Apple’s App Store hosts 84 scam apps raking in millions / Digital Information World


More than a year has passed since Avast published the list of 133 dangerous iOS scam apps. Yet in 2022, we still see over 60% of these active apps on the App Store. In fact, they have 500 million downloads and over $100 million in annual revenue.

Fraudulent apps also recorded 7.2 million unique downloads for the month of May. And based on this month’s earnings for the 84 currently active scam apps, it’s calculated that developers earned over $8.6 million in combined net earnings for May 2022.

According to a report published by VPNcheck, these figures do not even take into account fraudulent applications identified by other sources. Although Avast’s list of polar software subscription apps shows that the developers of these apps made over $365 million in total revenue, based on data from Sensor Tower, they didn’t provide any details. on the reduction of these revenues by Apple.

Most of the scam apps known to make massive profits on the AppStore are polar apps that charge exorbitant subscription fees, are hard to cancel, and often surprise users with hidden costs and deductions. While these apps don’t aim to attack users’ devices, their goal is always to take as much money as possible from the user – with almost no interest in actually improving the app for the user to enjoy.

Fleeceware apps are usually camouflaged as entertainment apps. For example, photo editors, filter apps, wallpaper apps, etc. could be well-disguised polar apps designed to defraud any user who has provided payment information and subscribed to their services.

Luckily, it’s not too difficult to spot a scam app on the App Store. Users will usually notice a lot of fake 5 star reviews. And, if one takes a moment to look at the 1-star reviews, it will be apparent that hundreds – if not thousands – of users have been ripped off by high subscription costs.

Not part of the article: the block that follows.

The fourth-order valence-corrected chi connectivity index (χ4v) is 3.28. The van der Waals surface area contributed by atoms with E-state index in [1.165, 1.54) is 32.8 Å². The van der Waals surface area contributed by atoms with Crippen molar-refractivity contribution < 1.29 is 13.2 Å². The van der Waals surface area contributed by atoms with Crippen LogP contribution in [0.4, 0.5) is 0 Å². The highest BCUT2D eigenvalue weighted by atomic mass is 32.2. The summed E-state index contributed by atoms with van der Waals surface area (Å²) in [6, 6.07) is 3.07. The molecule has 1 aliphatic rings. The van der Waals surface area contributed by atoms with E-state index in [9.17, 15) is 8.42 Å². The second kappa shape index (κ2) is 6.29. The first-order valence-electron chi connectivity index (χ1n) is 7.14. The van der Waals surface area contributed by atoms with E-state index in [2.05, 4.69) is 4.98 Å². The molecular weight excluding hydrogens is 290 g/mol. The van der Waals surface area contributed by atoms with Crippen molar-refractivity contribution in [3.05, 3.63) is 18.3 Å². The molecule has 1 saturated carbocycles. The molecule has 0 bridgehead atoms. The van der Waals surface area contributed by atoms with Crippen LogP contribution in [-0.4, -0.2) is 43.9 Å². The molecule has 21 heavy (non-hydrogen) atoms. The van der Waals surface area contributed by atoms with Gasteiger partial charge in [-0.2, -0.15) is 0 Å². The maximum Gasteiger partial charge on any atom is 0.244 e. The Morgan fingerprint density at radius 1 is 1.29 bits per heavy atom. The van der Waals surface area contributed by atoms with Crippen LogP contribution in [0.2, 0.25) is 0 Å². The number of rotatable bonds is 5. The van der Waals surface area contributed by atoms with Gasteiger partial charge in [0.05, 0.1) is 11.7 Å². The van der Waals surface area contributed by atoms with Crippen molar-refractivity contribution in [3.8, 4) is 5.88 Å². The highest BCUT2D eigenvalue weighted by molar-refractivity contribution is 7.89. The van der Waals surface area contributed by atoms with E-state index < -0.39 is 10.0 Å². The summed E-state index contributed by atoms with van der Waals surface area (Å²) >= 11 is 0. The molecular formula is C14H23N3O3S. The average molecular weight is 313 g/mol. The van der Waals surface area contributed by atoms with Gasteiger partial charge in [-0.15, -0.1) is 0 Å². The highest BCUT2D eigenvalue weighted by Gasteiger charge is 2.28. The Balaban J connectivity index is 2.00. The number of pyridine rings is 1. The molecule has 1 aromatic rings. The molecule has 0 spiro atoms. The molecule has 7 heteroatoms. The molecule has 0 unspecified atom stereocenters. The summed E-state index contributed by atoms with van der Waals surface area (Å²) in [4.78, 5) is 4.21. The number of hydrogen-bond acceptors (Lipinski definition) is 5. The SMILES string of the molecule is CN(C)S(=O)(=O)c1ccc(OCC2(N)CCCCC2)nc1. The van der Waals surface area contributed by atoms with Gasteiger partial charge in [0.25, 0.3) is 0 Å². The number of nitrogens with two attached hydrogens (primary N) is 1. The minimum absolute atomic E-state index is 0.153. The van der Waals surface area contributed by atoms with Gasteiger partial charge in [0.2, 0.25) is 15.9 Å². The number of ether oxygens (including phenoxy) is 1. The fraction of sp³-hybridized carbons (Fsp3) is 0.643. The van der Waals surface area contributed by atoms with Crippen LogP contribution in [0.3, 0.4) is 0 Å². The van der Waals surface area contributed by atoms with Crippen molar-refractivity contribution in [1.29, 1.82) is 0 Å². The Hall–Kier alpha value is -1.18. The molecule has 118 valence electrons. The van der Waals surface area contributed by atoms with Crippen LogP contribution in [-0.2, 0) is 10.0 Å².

As VPNcheck points out in its report, if you’ve tried to unsubscribe and can’t, the best method to stop payments to rogue apps would be to contact your bank to freeze developer payment requests.

According to Apple CEO Tim Cook, the company reviews about 100,000 apps every week and about 40% of those apps are rejected. Apart from Avast’s listing, critics of Apple’s business practices have also posted evidence of fraudulent apps on the App Store. The information has been publicly available for a relatively long time, and although stricter policies have been put in place due to antitrust lawsuits, most scam apps thrive.

30% commission on the sales of the app developers, it stands to reason that they have earned a substantial sum from the activities of these scam apps. As such, frequently employing some of the best talent in the world, it doesn’t make sense for these apps to stay on the App Store for long. Additionally, scam apps have been around since the existence of the App Store – which opened on July 10, 2008.

As an example of a mundane scam app, AppStore reviewer Kosta Eleftheriou’s tweets pointed to scam apps, such as StringVPN – used fake reviews, contact email and blank website.

The App Store provides a button to report these scams, but no decisive action has been taken to ensure that fraudulent apps do not remain on the App Store – even after several reports have been made public of their existence. .

But, with that kind of monetary incentive, it looks like Apple is in no rush to completely rid its App Store of polar apps anytime soon.

The list of fleeceware applications currently active on the Apple App Store:

Read next: Study finds about 21% of Americans can’t remember their own phone numbers

Source link


Comments are closed.